Scrotal Mass

What is a Scrotal Mass?

A scrotal mass is an abnormal growth in a male’s scrotum. The scrotum is the bag that hangs behind the male penis. This bag contains the testicles and the other structures necessary to create, store, and transport sperm, and regulate sex hormones.

A mass in the scrotum could be either an accumulation of fluids, abnormal tissue growth, or inflamed or hardened scrotum contents.

In order to determine what the mass is, and whether it is something to be concerned about, the mass needs to be examined by a physician. It is not necessary for a mass in the scrotum to be painful for it to be a reason for alarm. A mass in the scrotum could possibly be cancer, or it could be caused by an underlying condition that affects the health of the male reproductive system.

Performing a self-examination regularly, and attending regular doctor’s appointments are the best way t to catch a problem, diagnose it, and begin treatment before the problem becomes worse.

What are the Symptoms of a Scrotal Mass?

A scrotal mass will have signs and symptoms. However, the symptoms experienced will depend on the makeup of the mass, and the level of abnormality of the mass. However, when the location is taken into consideration, the generalized signs and symptoms may include the following:

  • An unusual lump of any size
  • Sudden pain with no cause
  • A heavy, dull, aching pain in the scrotum
  • Pain that begins in the groin, the abdomen, or possibly the lower back
  • Hard, tender, or swollen testicle, or testicles.
  • Swollen or hard epididymis. That is the soft tube shaped bump behind the testicles.
  • Unexplained swelling of the scrotum area
  • Skin on the scrotum turning red.
  • Nausea
  • Vomiting
  • Fever
  • Frequent urination
  • Pus in the urine
  • Blood in the urine

Scrotal Mass Causes

Scrotal masses can be caused by hydrocele (excess fluid between the layers of a sac that surrounds each testicle), epididymitis, spermatocele (spermadic cyst), testicular cancer, orchitis, testicular torsion, hematocele, varicocele, and an inguinal hernia. Scrotal masses can also be caused by enlarged veins in the scrotum, a twisting of the nerves connecting your testicles to your penis, and inflammation of a testicle (usually caused by a virus like the mumps).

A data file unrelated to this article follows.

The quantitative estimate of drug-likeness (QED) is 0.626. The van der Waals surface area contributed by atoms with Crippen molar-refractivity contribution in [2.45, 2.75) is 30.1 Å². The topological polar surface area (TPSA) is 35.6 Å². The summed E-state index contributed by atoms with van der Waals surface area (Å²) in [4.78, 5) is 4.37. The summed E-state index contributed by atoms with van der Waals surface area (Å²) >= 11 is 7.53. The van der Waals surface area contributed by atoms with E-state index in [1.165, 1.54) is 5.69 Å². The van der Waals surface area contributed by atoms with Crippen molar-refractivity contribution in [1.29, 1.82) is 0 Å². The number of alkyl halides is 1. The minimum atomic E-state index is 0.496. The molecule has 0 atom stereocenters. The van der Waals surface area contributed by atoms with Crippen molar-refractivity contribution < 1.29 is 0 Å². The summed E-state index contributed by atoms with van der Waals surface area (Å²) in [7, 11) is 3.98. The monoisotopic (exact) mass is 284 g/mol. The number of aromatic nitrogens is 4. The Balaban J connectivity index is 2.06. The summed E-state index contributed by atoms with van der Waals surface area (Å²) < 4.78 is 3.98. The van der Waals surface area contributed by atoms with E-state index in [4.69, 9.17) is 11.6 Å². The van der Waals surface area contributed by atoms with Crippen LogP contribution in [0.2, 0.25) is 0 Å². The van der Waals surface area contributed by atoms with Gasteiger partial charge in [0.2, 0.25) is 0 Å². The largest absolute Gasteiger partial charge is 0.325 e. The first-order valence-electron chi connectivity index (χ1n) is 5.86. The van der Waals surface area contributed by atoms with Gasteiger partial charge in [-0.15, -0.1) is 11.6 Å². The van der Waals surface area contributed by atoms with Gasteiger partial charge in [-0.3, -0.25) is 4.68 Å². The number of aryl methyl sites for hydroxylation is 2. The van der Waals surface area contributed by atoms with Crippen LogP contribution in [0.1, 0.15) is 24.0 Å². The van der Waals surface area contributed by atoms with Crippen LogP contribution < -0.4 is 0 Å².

Certain risk factors can increase your chances of getting a scrotal mass. They include having undescended or retractile testicles, a history of testicular cancer and abnormalities of the testicles. Retractile or undescended testicles could lead to further complications like testicular cancer, testicular torsion, and inguinal hernias.

Some less common causes of scrotal masses include insect bites, allergic reactions, or Scholein-Henoch purpura (a condition that causes stomach pain, rashes, and painful scrotal swelling in boys).

How is a Scrotal Mass Treated?

Most masses in the scrotum can be handled with minimally invasive surgery. Others do not require any treatment at all. Depending on the cause, medication may take care of the problem all together.

Here are the three most common reasons for a scrotal mass:

  • Infection: A bacterial infection can cause a scrotal mass. Usually this infection is in the epididymitis. This mass will be treated with antibiotics. However, it if is determined that the infection is viral, medications will not treat the condition. Physicians recommend ice, rest, and over-the-counter pain relief medication.
  • Benign Scrotal Masses: If a scrotal mass is determined to be benign, it may be left untreated, as long as it does not cause any pain or interfere in the patient’s life. There are other treatment options for masses that:
  • Cause pain or discomfort
  • Poses a risk of rendering the patient infertile
  • If the mass becomes infected

Testicular Cancer: If it is found that the mass is testicular cancer, you will be referred to an oncologist. The treatment plan will be determined by whether the cancer is isolated, or whether it has had a chance to spread. During this surgery, the affected testicle is typically removed. After the surgery, you will be placed on a round of chemotherapy medication, or radiation therapy. This will kill off any of the cancer cells that broke free during the surgery.

Scrotal Mass Prevention

Scrotal masses caused by STIs can be prevented or reduced by practicing safe sex, wearing a cup during physical activity, and checking your testicles and scrotum for lumps regularly. Checking at least once per month is recommended.

While preventing a scrotal mass can be difficult, you can look out for any symptoms to prevent any complications (like infertility or poor development during puberty), or to prevent the condition from becoming worse. Symptoms include swelling in the scrotum, a tender or swollen testicle, a hardened testicle, a dull aching pain or heaviness in the scrotum, an unusual lump, nausea or vomiting, redness of the skin on the scrotum, and pain that radiates throughout the lower back, abdomen or groin.

You should see a doctor immediately if you experience any sudden pain in your scrotum to avoid permanent damage to your testicles.

Some types of scrotal masses are more commonly seen in children. Call your doctor immediately if your child experiences any of these symptoms.